Rep. Garnet Coleman, D-Houston, a frequent critic of the Texas Enterprise Fund, said the deal shows Perry is using "the treasury as a private bank account."

"These are folks who are very supportive of him," Coleman said. "It's a pretty good trade: I give you hundreds of thousands of dollars and you give me back millions, millions of the taxpayers' dollars."

Applications for Texas Enterprise Fund grants are reviewed by the governor's office and are subject to approval by House Speaker Tom Craddick and Lt. Gov. David Dewhurst. But Perry promotes the fund and usually announces the grants.

So basically, Rick Perry is saying "Trust me, I'm awarding this grant based on merit, and the fact that a bunch of my buddies stand to gain from it is just a coincidence." But of course, Perry has a long and established record of using his office to reward his benefactors. From John Krugh to Marty McCartt to Reagan Greer, Perry has put backscratching ahead of the public good. Why should we expect this time to be any different?

This editorial in today's Chron suggests that taking away granting authority from the Governor's office and giving it to an impartial board of scientists and business analysts would be an improvement. I agree it'd be better than the current system of patronage, but there's another item to bring up, which Loren Steffy does.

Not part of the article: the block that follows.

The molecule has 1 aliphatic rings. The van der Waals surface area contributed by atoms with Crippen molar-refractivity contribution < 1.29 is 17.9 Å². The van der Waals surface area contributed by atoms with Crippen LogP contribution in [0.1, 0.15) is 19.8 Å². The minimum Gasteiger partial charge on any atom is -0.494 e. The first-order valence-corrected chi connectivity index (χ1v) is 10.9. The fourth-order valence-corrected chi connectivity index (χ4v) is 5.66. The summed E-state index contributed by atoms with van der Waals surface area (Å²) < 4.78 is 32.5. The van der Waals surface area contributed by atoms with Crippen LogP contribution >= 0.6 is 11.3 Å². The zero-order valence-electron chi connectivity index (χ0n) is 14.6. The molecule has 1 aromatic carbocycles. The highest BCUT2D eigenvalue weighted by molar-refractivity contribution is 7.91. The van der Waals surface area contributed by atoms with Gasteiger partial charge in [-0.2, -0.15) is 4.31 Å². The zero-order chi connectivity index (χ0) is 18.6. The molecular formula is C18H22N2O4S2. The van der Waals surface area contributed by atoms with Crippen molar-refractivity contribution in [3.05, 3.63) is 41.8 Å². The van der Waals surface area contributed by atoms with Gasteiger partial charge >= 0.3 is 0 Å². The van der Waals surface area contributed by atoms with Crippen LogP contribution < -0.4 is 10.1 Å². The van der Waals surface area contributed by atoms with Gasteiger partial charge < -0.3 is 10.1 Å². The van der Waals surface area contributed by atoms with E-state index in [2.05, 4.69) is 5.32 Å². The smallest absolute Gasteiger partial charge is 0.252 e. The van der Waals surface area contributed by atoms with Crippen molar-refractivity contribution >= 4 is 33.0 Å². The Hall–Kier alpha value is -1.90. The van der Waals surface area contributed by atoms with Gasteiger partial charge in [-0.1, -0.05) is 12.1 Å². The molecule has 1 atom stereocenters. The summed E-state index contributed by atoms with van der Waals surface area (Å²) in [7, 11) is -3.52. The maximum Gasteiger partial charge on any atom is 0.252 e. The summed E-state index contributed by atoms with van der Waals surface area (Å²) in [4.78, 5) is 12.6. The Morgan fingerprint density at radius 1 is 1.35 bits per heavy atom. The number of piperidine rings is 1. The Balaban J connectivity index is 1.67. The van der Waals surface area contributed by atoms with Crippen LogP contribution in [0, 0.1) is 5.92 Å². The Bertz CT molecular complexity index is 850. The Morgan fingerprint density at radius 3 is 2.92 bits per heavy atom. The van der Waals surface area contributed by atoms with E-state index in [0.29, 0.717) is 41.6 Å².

The $35 million that is Lexicon's portion of the state grant requires the company to add more than 1,600 jobs over 10 years. If it doesn't, it may have to pay back as much as $14.4 million, according to the company's filings with the Securities and Exchange Commission.

So if the deal turns out to be a flop, and no jobs are created, Lexicon gets a $20.6 million gift and a $14.4 million interest-free loan.

Let's see: some time in 2015, Lexicon will either have to prove that they've created 1600 new jobs since 2005, or give some of them money back; the remainder will apparently be a gift. How will this determination be made, and by whom? What happens if there's a dispute in how Lexicon adds up "new jobs" - for example, would contractors count? What happens if they go out of business - will the state of Texas sue them in bankruptcy court? What happens if they get bought out - will "new jobs" created by the parent corporation count? What happens if the Lege succeeds in killing the Texas Enterprise Fund between now and then?